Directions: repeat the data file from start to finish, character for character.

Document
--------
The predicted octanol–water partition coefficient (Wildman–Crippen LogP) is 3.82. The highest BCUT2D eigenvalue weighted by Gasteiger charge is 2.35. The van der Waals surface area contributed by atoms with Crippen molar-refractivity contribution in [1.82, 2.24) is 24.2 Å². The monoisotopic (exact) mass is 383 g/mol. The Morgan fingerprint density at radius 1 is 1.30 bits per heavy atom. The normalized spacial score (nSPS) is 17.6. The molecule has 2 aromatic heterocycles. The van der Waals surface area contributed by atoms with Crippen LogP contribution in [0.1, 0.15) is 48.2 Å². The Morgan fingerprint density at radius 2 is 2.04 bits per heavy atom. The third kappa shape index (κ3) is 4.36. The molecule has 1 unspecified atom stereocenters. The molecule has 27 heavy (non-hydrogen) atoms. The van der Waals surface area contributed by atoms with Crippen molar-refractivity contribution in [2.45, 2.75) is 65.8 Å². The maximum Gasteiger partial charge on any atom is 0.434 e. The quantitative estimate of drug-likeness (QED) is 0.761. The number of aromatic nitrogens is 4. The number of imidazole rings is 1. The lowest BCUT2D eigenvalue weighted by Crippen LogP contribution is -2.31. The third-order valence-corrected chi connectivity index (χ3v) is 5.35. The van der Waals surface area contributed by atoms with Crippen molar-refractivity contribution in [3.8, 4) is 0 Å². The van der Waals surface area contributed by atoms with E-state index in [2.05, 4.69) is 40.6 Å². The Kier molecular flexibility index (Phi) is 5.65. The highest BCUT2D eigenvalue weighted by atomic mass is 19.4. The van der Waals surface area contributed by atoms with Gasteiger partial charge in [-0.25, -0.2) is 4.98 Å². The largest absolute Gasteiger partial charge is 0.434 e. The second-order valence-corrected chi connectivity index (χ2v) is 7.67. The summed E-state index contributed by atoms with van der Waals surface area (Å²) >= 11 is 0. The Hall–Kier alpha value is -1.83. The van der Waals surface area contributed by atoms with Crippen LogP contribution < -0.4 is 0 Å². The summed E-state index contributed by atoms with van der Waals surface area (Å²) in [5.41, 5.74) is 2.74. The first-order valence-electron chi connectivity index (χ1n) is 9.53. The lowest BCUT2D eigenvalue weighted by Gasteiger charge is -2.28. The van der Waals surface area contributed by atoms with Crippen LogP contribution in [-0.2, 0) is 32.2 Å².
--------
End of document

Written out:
The predicted octanol–water partition coefficient (Wildman–Crippen LogP) is 3.82. The highest BCUT2D eigenvalue weighted by Gasteiger charge is 2.35. The van der Waals surface area contributed by atoms with Crippen molar-refractivity contribution in [1.82, 2.24) is 24.2 Å². The monoisotopic (exact) mass is 383 g/mol. The Morgan fingerprint density at radius 1 is 1.30 bits per heavy atom. The normalized spacial score (nSPS) is 17.6. The molecule has 2 aromatic heterocycles. The van der Waals surface area contributed by atoms with Crippen LogP contribution in [0.1, 0.15) is 48.2 Å². The Morgan fingerprint density at radius 2 is 2.04 bits per heavy atom. The third kappa shape index (κ3) is 4.36. The molecule has 1 unspecified atom stereocenters. The molecule has 27 heavy (non-hydrogen) atoms. The van der Waals surface area contributed by atoms with Crippen molar-refractivity contribution in [2.45, 2.75) is 65.8 Å². The maximum Gasteiger partial charge on any atom is 0.434 e. The quantitative estimate of drug-likeness (QED) is 0.761. The number of aromatic nitrogens is 4. The number of imidazole rings is 1. The lowest BCUT2D eigenvalue weighted by Crippen LogP contribution is -2.31. The third-order valence-corrected chi connectivity index (χ3v) is 5.35. The van der Waals surface area contributed by atoms with Crippen molar-refractivity contribution in [3.8, 4) is 0 Å². The van der Waals surface area contributed by atoms with E-state index in [2.05, 4.69) is 40.6 Å². The Kier molecular flexibility index (Phi) is 5.65. The highest BCUT2D eigenvalue weighted by atomic mass is 19.4. The van der Waals surface area contributed by atoms with Gasteiger partial charge in [-0.25, -0.2) is 4.98 Å². The largest absolute Gasteiger partial charge is 0.434 e. The second-order valence-corrected chi connectivity index (χ2v) is 7.67. The summed E-state index contributed by atoms with van der Waals surface area (Å²) >= 11 is 0. The Hall–Kier alpha value is -1.83. The van der Waals surface area contributed by atoms with Crippen LogP contribution < -0.4 is 0 Å². The summed E-state index contributed by atoms with van der Waals surface area (Å²) in [5.41, 5.74) is 2.74. The first-order valence-electron chi connectivity index (χ1n) is 9.53. The lowest BCUT2D eigenvalue weighted by Gasteiger charge is -2.28. The van der Waals surface area contributed by atoms with Crippen LogP contribution in [-0.2, 0) is 32.2 Å².